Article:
Obamacare changed the Medicare payment system, by going from a pay for service system to a system based on patient outcomes.

  • In 1980 the largest change came to the Medicare payment system,  since the 1960’s. Medicare would now give a set amount of funds for specific populations. If the person’s cost of care turned out to be higher than that number, the health care provider lost money. But if the person’s care turned out to cost less the health care provider made money.
  • In the 1990’s diagnosis related groups were introduced. Certain diagnosis groups were paid a set fee for care service, at a binding price. If the service provided cost less there was a profit, if the service provided cost more there was a loss on that patient.
  • In 2010 the Affordable Care Act passed, this would change the Medicare payment system to one of patient outcomes, and would be rolled out in stages.
  • In 2012 the largest change was enacted, value- based purchasing. Valued based purchasing is a method that pays based on patient outcomes rather than services. Before this, it was standard practice to order more tests, and because payment was based on services, patient care would then cost more. Now the focus was squarely on the patient’s outcome to be eligible for payment. (see blog on how Obamacare affects Doctors)
  • 2013 – Medicare begins to enact penalties for hospital re-admissions, resulting in loss of reimbursement.
  • 2015 – Big change for health care institutions, when Medicare eliminated reimbursement for treatment of hospital acquired conditions. Now if you entered a hospital infection free, and as a result of being in that hospital you acquired an infection.  The hospital would not be reimbursed by Medicare for the treatment of that infection.
  • Going forward – Nursing Homes would begin a Medicare payment system of reimbursement on patient outcomes, as well as the patients perception of their care, rather than the fee for service system.

Virginia Garberding RN

Certified in Gerontology and Restorative Nursing


I ran into Shirley at the local grocery, and while we were only the most casual of acquaintances, Shirley clearly had a story to tell and wanted to talk.   Her husband George had just had a long over due, knee replacement. Planning for this surgery didn’t seem to include a plan for his recovery. The story Shirley had to tell was how the hospital personnel had let her down, coordinating George’s recovery. It seemed that the discharge planner had not fully informed George of his Medicare benefit, that would cover care in a nursing facility. Instead she urged him in the most aggressive terms, to recover at home.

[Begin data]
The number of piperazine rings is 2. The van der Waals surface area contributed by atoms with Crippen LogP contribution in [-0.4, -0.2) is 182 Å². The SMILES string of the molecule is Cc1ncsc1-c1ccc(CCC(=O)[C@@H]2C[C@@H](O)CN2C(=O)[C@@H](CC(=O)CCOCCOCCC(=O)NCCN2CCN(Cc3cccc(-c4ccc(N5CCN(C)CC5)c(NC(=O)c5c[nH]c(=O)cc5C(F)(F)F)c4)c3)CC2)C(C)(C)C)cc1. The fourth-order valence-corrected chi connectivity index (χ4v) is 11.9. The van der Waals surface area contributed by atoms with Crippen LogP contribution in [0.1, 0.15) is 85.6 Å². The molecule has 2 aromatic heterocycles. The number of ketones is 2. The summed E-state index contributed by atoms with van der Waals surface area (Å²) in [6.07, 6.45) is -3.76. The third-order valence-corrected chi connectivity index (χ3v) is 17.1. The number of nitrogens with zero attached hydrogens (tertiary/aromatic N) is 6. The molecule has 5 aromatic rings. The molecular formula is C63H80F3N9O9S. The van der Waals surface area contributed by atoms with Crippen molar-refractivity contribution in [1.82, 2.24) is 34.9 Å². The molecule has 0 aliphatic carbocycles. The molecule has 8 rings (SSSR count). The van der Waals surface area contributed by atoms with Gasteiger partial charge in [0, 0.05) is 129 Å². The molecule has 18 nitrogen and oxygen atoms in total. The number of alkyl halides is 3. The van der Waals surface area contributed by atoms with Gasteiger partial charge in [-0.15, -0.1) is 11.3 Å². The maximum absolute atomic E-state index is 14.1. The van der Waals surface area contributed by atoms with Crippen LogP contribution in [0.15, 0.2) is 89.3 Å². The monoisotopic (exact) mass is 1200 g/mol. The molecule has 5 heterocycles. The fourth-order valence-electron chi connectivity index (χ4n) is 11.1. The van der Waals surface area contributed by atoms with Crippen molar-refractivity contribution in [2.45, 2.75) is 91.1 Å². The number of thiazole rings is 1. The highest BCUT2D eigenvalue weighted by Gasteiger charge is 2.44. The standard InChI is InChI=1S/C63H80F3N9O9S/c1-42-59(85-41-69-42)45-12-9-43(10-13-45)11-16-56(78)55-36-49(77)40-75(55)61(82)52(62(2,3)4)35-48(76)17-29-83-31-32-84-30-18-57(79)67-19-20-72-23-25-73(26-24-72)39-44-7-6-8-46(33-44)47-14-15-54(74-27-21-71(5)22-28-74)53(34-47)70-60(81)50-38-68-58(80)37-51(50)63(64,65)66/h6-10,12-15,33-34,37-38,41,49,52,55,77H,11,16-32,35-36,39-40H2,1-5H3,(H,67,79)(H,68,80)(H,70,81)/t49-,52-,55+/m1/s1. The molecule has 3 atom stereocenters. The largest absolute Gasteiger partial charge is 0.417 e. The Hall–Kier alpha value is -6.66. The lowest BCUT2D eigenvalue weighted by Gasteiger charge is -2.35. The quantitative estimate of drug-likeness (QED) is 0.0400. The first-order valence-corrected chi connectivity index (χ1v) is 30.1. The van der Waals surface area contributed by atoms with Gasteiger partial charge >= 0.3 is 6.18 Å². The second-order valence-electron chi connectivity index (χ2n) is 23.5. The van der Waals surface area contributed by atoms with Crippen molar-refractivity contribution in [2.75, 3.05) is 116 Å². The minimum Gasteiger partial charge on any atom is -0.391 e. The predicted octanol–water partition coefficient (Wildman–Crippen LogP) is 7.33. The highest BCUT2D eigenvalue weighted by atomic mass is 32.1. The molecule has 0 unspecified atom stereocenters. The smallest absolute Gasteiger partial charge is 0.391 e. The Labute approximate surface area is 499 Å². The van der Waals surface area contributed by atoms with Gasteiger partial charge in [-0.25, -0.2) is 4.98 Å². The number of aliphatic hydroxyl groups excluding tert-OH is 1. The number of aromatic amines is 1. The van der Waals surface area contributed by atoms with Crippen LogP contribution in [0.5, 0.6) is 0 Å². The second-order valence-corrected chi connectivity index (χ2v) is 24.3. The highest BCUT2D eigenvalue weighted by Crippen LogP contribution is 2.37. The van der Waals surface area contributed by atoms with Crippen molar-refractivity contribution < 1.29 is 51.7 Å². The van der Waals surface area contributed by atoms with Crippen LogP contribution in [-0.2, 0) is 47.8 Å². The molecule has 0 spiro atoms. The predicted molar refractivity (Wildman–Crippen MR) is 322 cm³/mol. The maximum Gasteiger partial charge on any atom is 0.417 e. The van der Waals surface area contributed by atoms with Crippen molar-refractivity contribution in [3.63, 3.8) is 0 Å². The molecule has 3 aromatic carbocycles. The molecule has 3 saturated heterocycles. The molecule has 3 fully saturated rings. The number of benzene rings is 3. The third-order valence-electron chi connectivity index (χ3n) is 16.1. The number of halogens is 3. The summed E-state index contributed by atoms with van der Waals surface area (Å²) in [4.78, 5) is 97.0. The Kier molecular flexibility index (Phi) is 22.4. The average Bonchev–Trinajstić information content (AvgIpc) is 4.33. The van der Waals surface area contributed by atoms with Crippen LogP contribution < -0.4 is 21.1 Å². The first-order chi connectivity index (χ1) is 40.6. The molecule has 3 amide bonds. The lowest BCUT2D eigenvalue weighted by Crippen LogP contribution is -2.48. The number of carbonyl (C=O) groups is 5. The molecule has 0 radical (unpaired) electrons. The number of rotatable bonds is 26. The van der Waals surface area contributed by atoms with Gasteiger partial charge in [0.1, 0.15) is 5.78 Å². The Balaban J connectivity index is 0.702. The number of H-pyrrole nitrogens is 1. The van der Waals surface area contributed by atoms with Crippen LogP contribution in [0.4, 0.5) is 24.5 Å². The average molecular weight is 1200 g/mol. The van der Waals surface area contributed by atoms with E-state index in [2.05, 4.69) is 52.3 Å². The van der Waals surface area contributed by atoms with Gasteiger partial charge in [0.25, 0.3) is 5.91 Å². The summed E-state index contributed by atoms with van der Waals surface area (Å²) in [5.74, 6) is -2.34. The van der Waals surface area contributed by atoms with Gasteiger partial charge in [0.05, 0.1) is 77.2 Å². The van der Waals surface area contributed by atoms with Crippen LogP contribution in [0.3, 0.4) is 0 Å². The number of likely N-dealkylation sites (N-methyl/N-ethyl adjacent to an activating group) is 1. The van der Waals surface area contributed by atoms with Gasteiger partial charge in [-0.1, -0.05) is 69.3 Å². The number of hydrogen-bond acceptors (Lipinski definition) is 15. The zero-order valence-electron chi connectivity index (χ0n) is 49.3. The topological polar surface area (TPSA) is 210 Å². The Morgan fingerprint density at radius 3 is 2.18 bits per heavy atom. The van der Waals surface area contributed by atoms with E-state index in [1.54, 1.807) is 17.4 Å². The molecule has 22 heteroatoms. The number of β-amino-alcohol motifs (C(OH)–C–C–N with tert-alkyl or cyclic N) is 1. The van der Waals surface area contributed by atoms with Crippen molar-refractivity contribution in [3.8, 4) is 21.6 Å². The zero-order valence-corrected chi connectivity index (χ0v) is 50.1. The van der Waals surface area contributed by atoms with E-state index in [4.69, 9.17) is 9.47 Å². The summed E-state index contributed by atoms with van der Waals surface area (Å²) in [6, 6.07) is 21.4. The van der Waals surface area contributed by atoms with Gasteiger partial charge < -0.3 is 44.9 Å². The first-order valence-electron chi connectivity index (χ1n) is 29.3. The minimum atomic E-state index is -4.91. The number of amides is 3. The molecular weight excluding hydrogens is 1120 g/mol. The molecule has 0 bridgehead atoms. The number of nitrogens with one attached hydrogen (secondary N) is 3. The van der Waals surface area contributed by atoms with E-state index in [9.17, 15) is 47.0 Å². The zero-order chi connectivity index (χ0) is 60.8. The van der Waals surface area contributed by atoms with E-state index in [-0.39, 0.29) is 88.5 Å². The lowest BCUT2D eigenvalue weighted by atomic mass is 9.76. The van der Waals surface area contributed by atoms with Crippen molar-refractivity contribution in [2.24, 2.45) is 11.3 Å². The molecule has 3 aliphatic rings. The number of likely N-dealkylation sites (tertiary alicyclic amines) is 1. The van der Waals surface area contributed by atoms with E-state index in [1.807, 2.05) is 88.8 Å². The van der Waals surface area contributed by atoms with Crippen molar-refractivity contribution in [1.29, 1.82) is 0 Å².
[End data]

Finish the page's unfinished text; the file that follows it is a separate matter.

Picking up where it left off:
Shirley said, this “hospital woman” talked to them for over an hour, and all she said about skilled nursing facilities, is that George would be in “great danger” of getting an infection. The hospital woman had many scary stories to share with the elderly couple. Stories, about how nursing home personnel had made mistakes and the horror of infection lurking everywhere.

So this fragile, elderly woman drove her husband home after discharge. Now instead of having young hands ready to help at the push of a button, it was only Shirley. She shared that what followed were eight days of arguing, yelling, pain, crying, and anxiousness. Yes, home therapy came, but that was only one hour a day. The rest of the time it was Shirley who was on duty.

George was very qualified under Medicare to go directly to a skilled nursing facility. The major Medicare qualifier, is that you have been admitted to a hospital for 3 days. If you go for an emergency and are only under “observation” that time does not apply to the 3 day rule. You must be admitted for 3 days. As well, the day you are discharged from the hospital, does not qualify as one of the 3 days.

Medicare provides 100 days of coverage in a skilled nursing facility.  Days 1 through 20 are at 100%, days 21 through 100 they pay $161 a day and your coinsurance picks up the balance. After day 101, Medicare no longer pays.  This coverage is for a semi-private (shared) room, includes nursing care, therapy, meals, activities, and all of your medical supplies.

Following those 8 difficult days, Shirley drove George to their local nursing home and he was admitted for 2 weeks. Shirley couldn’t say enough about how wonderful those weeks were. George loved the  meals, therapy, staff and other patients he met there. George is now happily gaining strength at home.  When fully recovered, George is now planning on volunteering at the nursing home, to keep in contact with those kind people who had helped him. And he also wants to give encouragement to the many other “Georges” he will meet.

I was more than sorry to realize that I didn’t know Shirley well enough for her to have called me, and ask about this surgery. We might have been casual acquaintances, but now after seeing this glimpse into Shirley and George’s life, this won’t happen again, we are now trusted friends.

Virginia Garberding RN

Certified in Gerontology and Restorative Nursing